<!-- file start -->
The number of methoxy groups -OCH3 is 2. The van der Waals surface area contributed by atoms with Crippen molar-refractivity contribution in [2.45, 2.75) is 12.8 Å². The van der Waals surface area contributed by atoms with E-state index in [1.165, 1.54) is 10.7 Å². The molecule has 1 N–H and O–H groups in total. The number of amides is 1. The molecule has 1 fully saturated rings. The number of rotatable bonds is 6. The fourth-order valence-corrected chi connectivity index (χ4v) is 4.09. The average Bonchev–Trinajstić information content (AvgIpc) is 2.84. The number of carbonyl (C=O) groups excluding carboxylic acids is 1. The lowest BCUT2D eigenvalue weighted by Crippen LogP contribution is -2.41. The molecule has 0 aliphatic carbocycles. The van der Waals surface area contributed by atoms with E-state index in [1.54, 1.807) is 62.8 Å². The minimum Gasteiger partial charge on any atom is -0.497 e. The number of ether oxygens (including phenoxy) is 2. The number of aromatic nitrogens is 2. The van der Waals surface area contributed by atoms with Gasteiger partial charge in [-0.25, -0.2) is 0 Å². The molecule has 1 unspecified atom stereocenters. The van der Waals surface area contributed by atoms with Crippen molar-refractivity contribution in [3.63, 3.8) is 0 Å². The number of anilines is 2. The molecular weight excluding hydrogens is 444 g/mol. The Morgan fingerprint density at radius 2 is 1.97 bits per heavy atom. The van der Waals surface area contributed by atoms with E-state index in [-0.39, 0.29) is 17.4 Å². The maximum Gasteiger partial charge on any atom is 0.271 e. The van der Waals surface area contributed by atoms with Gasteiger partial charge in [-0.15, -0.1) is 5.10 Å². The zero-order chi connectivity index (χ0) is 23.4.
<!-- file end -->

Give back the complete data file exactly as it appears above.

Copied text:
The number of methoxy groups -OCH3 is 2. The van der Waals surface area contributed by atoms with Crippen molar-refractivity contribution in [2.45, 2.75) is 12.8 Å². The van der Waals surface area contributed by atoms with E-state index in [1.165, 1.54) is 10.7 Å². The molecule has 1 N–H and O–H groups in total. The number of amides is 1. The molecule has 1 fully saturated rings. The number of rotatable bonds is 6. The fourth-order valence-corrected chi connectivity index (χ4v) is 4.09. The average Bonchev–Trinajstić information content (AvgIpc) is 2.84. The number of carbonyl (C=O) groups excluding carboxylic acids is 1. The lowest BCUT2D eigenvalue weighted by Crippen LogP contribution is -2.41. The molecule has 0 aliphatic carbocycles. The van der Waals surface area contributed by atoms with E-state index in [1.54, 1.807) is 62.8 Å². The minimum Gasteiger partial charge on any atom is -0.497 e. The number of ether oxygens (including phenoxy) is 2. The number of aromatic nitrogens is 2. The van der Waals surface area contributed by atoms with Gasteiger partial charge in [-0.25, -0.2) is 0 Å². The molecule has 1 unspecified atom stereocenters. The van der Waals surface area contributed by atoms with Crippen molar-refractivity contribution in [3.63, 3.8) is 0 Å². The number of anilines is 2. The molecular weight excluding hydrogens is 444 g/mol. The Morgan fingerprint density at radius 2 is 1.97 bits per heavy atom. The van der Waals surface area contributed by atoms with E-state index in [-0.39, 0.29) is 17.4 Å². The maximum Gasteiger partial charge on any atom is 0.271 e. The van der Waals surface area contributed by atoms with Gasteiger partial charge in [-0.15, -0.1) is 5.10 Å². The zero-order chi connectivity index (χ0) is 23.4.